Girl, 16 jaar
Caretaker: ‘I am 42 years old and the girls stepmum. I studied until class 8 and I am a farmer. I have lots of challenges with her, she delivered a baby and she does not like the baby. Beatrice also does not take her medication and though she goes to the clinic to fetch the drugs, she just keeps them or sometimes throws them away. Her child is malnourished due to her own status. She has also stopped going to school, we have taken her for counseling but in vain please help me help her. Many counselors have tried to talk to her but she does not listen to them.’
Adolescent: ‘I am 16 years old, I tested alcohol once but I have never smoked. I don’t take my medication because I hate the drugs. They are too big and make me feel dizzy which I don’t like at all. I stay at home helping my mum with work around the house, my boyfriend (the father of my baby) lives in Nairobi and works in a supermarket, but we never communicate. I have no idea how I got the virus but I have never told my friends, not even my boyfriend. I don’t remember when I was sick but I know my legs were swollen. I was told I have blood pressure but am not sure about it.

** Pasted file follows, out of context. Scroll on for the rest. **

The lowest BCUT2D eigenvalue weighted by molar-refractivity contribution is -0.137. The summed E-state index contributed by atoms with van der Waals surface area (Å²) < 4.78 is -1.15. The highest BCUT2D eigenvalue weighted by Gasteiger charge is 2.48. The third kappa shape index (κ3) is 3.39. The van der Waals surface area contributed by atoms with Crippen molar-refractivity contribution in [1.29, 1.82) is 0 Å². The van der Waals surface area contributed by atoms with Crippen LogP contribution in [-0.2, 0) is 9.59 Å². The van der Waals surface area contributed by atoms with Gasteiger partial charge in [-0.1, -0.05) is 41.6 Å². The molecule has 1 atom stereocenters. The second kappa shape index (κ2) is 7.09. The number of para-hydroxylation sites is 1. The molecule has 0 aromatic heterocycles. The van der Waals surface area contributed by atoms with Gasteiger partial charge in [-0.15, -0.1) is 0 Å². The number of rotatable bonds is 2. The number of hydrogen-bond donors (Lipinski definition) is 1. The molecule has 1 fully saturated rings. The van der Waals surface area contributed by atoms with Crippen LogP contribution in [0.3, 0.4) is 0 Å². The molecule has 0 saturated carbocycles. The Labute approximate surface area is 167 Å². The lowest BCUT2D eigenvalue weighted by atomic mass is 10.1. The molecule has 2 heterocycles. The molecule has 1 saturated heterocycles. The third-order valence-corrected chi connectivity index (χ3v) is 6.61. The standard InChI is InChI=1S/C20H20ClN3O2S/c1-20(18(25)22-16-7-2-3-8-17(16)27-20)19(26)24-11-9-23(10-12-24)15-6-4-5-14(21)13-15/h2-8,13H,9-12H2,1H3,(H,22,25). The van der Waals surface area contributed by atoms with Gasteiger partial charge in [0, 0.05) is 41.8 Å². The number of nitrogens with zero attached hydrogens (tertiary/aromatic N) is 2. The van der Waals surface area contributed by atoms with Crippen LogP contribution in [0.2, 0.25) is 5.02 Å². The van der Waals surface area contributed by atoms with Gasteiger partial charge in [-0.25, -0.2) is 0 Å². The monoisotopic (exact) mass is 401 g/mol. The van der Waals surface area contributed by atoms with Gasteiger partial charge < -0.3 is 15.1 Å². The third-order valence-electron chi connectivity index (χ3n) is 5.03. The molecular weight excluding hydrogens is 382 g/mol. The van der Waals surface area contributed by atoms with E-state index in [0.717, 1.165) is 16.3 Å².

Taking care of my baby is very difficult for me, but MTAA has helped me seek nutrition intervention. I appreciate MTAA because they have been following me up to adhere to drugs. In April I attended the training very sick! I remember MTAA staff taking me to Lusheya health center for medication, where I was referred to Kakamega teaching and referral hospital. I was feeling so much pain, but I didn’t know my condition was that serious and that it was due to poor drug adherence. I also remember MTAA staff contributing cloths for my baby whom I had carried half naked. I have been shown my photo during the April session and I don’t think that was me, because my condition has really improved. I will try to adhere to my medication if it will make me better. MTAA has taken me well and I appreciate their effort. I will take my medication and go to school.’